Texas was one of the first states to emerge from the recession and it continues to attract companies on the basis of its low tax burden, predictable regulatory environment and skilled labor force. Texas employment is expected to expand 3% annually through 2017, according to Moody’s. (Arizona’s forecasted rate is a microscopic 0.04% better). Texas has attracted a lot of attention from California companies and Governor Rick Perry has not been shy about contrasting the business climates of the two states. California firms EBay and Electronic Arts have both chosen Texas for large expansions in recent years. Austin has been a hotbed of activity this year with Accenture
We will make solid efforts to pursue the Belt and Road Initiative.
The more powerful the passions and the more uncontained the ambitions, the more likely the democratic system will collapse into despotism.
“Only once before, in 1998, has the new record been greater than the old record by this much,” the administration added.
All-cash buyers. Skittish lenders. Skyrocketing prices. Anemic listings. These realities haunt buyers, turning the house hunt into a demoralizing slog. Unfortunately, buyers will probably have to soldier through another year of a market that favors sellers.
But economists generally expect the momentum of the recent past to resume and continue once storm distortions abate. The 45 economists who responded to The Wall Street Journal's latest monthly forecasting survey saw the jobless rate falling to 7.8% by next June and 7.5% by the end of 2013. Some say job growth could accelerate from its slow pace. 'I think businesses are going to have to hire,' said Bob Baur, an economist with Principal Global Investors.[qh]
In 2010, a 14-month-old child accidentally fell on a chopstick he had playfully placed into his nose. It did, indeed, puncture the roof of his nose and lodge into his brain. Neurosurgeons did successfully remove the chopstick, with little internal damage long term.
The nasal, or nasopharyngeal, swab for Covid-19 is a PCR (polymerase chain reaction) test looking for active infection, and remains the most accurate to date to assess for acutely infected individuals. This in contrast to the antigen, or rapid test, also performed as a nasopharyngeal swab, which is much less accurate, especially if the test result is negative (it has a very high false-negative rate). The antibody test, which is a blood test, is performed to detect evidence of prior infection, not active illness.
A 40-year-old woman in Iowa underwent a nasopharyngeal Covid-19 swab test as part of her preoperative clearance for an elective hernia repair. Soon after, she developed headache, nausea, vomiting, and clear watery drainage from the side of her nose where the swab had been placed. This was not the type of drainage one would get from allergies, a cold, or even a sinus infection. Picture your kitchen sink trickling out water if it’s not fully turned off. That’s what a spinal fluid leak can look like, which is what she had. In addition, the fact that a runny nose is just on one side is often a tip-off of something unusual. As published in the October issue of JAMA Otolaryngology, it turned out that she had had prior nasal polyp surgery two decades ago, as well as a history of disorder called intracranial hypertension, or increased pressure of the fluid surrounding the brain. The combination of these two entities led to a small defect in the bone between the roof of the nose and the brain, and she had developed a pocket of the brain’s lining prolapsing into the nose, known as an encephalocele. The sack of the encephalocele got nicked by the Covid-19 swab.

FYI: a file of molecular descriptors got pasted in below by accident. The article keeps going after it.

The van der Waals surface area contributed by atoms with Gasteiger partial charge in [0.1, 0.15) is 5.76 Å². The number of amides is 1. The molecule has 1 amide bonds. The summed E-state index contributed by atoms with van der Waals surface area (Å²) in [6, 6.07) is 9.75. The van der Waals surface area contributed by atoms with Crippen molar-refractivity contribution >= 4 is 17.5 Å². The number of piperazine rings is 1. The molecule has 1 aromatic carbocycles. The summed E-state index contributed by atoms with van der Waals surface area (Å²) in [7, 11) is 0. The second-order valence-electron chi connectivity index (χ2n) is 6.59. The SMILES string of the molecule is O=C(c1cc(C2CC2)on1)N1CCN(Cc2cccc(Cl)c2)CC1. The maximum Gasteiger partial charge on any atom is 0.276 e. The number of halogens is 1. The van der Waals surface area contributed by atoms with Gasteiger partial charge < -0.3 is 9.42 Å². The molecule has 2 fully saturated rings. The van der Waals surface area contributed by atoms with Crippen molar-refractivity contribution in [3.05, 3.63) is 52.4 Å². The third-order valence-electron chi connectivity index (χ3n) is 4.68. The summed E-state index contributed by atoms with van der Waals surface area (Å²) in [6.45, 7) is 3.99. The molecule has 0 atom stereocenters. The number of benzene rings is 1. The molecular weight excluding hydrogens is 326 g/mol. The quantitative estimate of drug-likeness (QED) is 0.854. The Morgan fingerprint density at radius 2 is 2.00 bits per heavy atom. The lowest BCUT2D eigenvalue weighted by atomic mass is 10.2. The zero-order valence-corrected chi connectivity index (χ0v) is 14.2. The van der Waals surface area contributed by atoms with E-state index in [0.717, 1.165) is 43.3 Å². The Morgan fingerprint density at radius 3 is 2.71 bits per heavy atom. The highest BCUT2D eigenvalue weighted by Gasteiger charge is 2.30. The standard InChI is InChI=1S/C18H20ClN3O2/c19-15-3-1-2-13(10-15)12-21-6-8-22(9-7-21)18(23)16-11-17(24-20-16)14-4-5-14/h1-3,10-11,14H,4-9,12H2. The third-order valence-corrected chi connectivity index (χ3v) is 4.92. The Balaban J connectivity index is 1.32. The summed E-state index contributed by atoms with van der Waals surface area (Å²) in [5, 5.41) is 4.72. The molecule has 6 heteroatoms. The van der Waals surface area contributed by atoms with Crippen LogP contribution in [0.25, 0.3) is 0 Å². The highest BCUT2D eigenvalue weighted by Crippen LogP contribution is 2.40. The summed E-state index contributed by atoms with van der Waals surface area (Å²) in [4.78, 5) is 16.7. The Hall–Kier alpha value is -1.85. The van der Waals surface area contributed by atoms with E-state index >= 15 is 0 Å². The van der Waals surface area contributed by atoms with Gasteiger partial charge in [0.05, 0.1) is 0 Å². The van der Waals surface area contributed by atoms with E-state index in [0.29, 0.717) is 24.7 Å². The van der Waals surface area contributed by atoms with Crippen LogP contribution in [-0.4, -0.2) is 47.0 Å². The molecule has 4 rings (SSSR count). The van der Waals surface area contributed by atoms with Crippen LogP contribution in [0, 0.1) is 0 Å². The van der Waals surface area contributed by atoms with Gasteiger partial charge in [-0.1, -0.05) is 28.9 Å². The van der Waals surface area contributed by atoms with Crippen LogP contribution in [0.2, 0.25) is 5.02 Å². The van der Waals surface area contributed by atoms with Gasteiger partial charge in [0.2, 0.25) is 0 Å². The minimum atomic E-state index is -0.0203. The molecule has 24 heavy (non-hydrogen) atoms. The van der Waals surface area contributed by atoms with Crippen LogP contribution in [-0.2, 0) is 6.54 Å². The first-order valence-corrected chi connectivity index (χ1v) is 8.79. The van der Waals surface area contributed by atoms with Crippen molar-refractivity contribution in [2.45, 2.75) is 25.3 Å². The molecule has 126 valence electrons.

Radiologic imaging of her brain and sinuses demonstrated a one-inch area where there was no bony roof of her nose. Instead, there was an out-pouching of the brain’s lining, known as an encephalocele, filled with spinal fluid. The pouch got pierced by the swab, and just like piercing a water balloon that’s attached to a faucet, it immediately started leaking clear cerebrospinal fluid. Once this was identified, she underwent surgical repair of the defect in the bone, and the spinal fluid leak was controlled and repaired.
According to Dr. Jarrett Walsh, Assistant Professor of Otolaryngology-Head and Neck Surgery at the University of Iowa, and senior author of this report, “If the swab is introduced at an angle toward the skull base, then any defect in the skull base is potentially put at risk. Correct technique, following the floor of the nose, is exceptionally safe and will not cause skull base trauma.” When asked if he would recommend avoiding nasopharyngeal testing swabs in general, he thinks not: “Nasopharynx swabs, performed correctly, are safe...I think the group of patients that needs to exercise caution in testing are those who have had anterior (nasal) skull base surgery – specifically those who have had reconstruction of the anterior skull base. With missing bone between the nose and the brain, an errant swab could have significant consequences. This is the group that I would encourage considering an alternative testing technique, if it is available.”
When it comes to Covid-19 diagnostic testing, nasopharyngeal swab approach has been shown to be more accurate than oropharyngeal (oral) swab. However, in some cases, especially where a patient has had prior surgeries in the area between the nose and the brain, or prior injuries in that region, physicians will accept oropharyngeal testing for pre-procedure screening.